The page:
Wednesday, November 24, 2010


Horizon is growing - from a 35' Rafiki sloop into a 41' Morgan 415 Out Island ketch!  A lot has happened the past few months but the bottom line is our previous Horizon has been sold and her new owner is excitedly restoring her to respectable liveaboard/cruiser status.  That sale was a good thing for Cate and I because Horizon carried quite a bit of emotional baggage from her 23 year history with me; with a new boat comes the promise of freshly new memories.

One basic criteria for a replacement boat was to have enough room to fit lots and lots of shoes and the search quickly narrowed to a ketch or yawl in the 40-45 foot range.  I wanted a ketch or yawl because the mainsail tends to be smaller and is less likely to be too unwieldy for a not-as-spry-as-we-once-were crew.  Shorter than 40' would not have the second stateroom we wanted, and longer than 45 feet the boat starts to be more difficult for 2 people to handle easily.

My first choice in that range was a 42' Westsail ketch but there appear to only be two of them on the US east coast and they had both just been sold by the time I started looking.  There was also a yawl, purported to be Walter Cronkite's Westsail, but that needed far more restorative work than we were prepared to do.  What endeared me to that specific style boat was the walk-in engine room with workbench!

Our search led through a series of lower priced used boats until we zeroed in on the Morgan OI ketch series.  Inside, they have two staterooms each with head, a roomy main salon, and a large though only crouch height engine room.  The exterior is fairly bland with center cockpit and large flat decks with only a toe rail - I sure will miss the 6" gunwales the Rafiki had.  Built here in Clearwater Florida for the charter trade, Morgan boats used simple construction and were designed for easy and low maintenance; there are no tricky special systems like V-drives or centerboards, and accessibility to most all components is excellent.  The OI 41's are shoal draft, drawing only 4'6", making it easier for island hopping.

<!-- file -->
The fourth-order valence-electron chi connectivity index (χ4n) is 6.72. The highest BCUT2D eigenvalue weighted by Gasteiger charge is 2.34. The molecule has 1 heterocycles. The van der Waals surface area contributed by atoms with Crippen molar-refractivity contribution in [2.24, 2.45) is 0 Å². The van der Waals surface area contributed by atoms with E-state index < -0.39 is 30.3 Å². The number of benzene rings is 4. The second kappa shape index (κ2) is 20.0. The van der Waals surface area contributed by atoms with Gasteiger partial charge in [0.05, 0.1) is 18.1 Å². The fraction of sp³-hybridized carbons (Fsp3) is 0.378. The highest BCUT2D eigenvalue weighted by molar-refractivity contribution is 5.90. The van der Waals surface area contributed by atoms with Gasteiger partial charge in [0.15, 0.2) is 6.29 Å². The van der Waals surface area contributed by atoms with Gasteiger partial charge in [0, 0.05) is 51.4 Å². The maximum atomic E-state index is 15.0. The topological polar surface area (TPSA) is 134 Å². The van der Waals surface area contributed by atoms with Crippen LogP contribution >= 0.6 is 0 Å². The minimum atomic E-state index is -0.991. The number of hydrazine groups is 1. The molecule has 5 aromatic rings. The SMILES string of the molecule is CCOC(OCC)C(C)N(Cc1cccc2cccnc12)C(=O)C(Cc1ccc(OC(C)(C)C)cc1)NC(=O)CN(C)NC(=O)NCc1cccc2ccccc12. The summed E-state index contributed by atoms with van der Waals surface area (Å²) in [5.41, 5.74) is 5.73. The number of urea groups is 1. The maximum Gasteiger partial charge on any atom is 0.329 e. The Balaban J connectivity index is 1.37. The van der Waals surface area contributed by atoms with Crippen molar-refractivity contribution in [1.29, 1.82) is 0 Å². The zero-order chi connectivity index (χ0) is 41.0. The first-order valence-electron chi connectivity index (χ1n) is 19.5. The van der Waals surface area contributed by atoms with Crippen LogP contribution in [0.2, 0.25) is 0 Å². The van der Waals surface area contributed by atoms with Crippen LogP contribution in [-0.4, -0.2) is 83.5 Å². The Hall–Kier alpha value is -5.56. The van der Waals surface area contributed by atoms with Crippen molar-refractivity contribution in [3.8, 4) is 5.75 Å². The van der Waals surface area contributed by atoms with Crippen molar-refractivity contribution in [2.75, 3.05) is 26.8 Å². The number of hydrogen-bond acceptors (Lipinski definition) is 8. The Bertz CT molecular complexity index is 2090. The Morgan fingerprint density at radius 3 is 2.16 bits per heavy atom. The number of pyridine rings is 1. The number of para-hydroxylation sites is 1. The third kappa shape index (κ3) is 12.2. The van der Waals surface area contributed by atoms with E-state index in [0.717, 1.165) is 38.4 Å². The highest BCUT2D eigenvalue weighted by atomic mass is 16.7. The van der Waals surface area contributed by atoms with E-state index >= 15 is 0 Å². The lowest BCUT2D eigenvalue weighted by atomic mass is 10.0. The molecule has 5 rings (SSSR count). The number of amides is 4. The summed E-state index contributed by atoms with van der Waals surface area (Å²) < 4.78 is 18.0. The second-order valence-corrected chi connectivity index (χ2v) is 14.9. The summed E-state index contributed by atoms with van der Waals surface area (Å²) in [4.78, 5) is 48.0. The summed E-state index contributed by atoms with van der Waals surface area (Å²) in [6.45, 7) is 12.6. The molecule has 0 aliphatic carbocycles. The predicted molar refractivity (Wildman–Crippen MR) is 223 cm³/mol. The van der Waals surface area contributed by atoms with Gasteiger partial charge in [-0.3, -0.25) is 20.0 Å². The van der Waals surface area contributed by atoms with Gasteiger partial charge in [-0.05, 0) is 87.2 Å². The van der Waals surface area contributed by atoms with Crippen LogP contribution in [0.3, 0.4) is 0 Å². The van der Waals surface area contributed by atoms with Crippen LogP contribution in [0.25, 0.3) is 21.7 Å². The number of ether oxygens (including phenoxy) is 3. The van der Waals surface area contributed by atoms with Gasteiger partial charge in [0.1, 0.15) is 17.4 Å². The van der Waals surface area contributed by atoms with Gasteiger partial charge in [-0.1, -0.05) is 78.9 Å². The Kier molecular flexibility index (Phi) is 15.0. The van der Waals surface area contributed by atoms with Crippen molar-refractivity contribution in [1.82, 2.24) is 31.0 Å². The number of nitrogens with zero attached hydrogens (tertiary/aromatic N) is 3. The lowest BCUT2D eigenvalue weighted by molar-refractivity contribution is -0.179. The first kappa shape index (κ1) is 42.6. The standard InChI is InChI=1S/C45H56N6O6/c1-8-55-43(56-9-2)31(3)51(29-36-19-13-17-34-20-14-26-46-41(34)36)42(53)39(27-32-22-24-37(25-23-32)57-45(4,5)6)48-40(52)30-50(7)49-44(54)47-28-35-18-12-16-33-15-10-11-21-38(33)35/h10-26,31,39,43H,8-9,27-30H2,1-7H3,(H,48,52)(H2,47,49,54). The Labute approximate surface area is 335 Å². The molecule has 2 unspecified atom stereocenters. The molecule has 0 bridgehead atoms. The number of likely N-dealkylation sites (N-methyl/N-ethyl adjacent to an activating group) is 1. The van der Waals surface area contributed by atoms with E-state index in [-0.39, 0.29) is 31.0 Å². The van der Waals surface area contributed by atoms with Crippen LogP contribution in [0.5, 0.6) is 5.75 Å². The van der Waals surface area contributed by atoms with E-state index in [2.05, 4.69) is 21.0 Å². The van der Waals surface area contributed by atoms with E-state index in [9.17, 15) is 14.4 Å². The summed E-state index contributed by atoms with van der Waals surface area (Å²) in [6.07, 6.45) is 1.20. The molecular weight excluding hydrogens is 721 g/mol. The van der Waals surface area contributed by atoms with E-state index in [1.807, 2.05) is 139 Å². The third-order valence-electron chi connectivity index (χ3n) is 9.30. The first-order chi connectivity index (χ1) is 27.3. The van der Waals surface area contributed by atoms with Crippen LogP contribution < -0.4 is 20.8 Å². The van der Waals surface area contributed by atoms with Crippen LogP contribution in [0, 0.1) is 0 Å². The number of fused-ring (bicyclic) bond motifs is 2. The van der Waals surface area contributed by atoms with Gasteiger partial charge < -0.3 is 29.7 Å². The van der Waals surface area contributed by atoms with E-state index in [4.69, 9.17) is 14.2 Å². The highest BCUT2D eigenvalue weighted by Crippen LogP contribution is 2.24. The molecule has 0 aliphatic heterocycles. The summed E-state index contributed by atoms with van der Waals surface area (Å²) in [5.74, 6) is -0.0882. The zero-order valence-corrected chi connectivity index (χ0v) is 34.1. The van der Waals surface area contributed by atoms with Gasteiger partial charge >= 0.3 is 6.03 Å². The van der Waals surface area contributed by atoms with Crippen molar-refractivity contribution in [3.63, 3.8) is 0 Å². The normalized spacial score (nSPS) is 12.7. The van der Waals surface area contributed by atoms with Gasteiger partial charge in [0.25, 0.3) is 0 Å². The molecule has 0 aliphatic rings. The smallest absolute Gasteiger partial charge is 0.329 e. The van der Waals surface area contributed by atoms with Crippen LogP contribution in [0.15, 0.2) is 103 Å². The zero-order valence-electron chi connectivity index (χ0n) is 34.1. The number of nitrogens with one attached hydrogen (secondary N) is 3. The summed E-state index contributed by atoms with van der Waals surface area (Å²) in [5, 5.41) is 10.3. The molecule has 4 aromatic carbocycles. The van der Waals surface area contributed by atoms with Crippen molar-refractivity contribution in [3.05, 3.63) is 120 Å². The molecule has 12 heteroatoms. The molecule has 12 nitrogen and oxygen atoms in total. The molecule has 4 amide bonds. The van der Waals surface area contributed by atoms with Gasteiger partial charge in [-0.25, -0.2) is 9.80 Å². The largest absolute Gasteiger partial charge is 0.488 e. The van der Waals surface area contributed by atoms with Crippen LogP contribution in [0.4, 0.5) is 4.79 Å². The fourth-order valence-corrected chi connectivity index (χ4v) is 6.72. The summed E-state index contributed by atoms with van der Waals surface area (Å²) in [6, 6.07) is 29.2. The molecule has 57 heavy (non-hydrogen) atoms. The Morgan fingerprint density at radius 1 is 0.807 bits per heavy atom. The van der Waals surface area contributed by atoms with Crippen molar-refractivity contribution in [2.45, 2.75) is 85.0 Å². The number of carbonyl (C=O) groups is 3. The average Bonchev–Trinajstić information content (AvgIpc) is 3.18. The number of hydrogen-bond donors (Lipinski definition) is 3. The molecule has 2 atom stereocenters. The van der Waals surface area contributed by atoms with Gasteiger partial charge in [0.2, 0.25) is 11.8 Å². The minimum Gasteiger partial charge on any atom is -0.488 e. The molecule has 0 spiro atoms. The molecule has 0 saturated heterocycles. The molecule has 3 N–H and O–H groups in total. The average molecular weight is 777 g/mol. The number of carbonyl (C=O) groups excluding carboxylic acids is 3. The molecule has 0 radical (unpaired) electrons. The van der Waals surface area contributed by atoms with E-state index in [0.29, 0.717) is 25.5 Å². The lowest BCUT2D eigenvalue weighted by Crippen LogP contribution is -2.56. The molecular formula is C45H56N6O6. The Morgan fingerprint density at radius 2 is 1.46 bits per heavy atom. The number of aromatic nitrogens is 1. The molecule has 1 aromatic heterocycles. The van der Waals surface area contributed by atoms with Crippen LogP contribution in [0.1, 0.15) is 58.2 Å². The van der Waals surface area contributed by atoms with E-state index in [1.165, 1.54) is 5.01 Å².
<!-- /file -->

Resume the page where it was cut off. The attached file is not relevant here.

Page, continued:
The one we are buying (the deal is not yet closed) was built in 1979 and shows a general lack of upkeep.  We have quite a list of work to do once financing is in place but she is definitely curb appeal challenged.  The hull has a couple dock rashes and the shear and coach stripes are mere faded suggestions of their former selves so new hull paint is at the top of her required todo list.  Luckily I found an excellent painter through coworkers.  Now, will we have the stripe painted AwlGrip International Orange or Toreador Red?

At the survey haul we found the cutlass bearing, intermediate shaft bearing, and shaft log hose all needed to be replaced.  I will add a new prop shaft to replace the pitted and rusted one and we will have a whole new drive train.  Her Perkins M60 was installed in 1995 and runs like a top so that shouldn't need special care but we will have to replace the exhaust hose and do other plumbing and engine room sprucing up.  We are not going to worry yet about the inop genset or the forward stateroom A/C unit, at least the aft A/C unit works fine and can cool most all the living area.

To those immediate and major cost drivers, we will shortly be adding "niceties" including a Raritan PHEII head and Electro-san for push button convenience, and a mast head wind instrument. 

Okay, that is as much as I can type out now.  More later as the purchase progresses.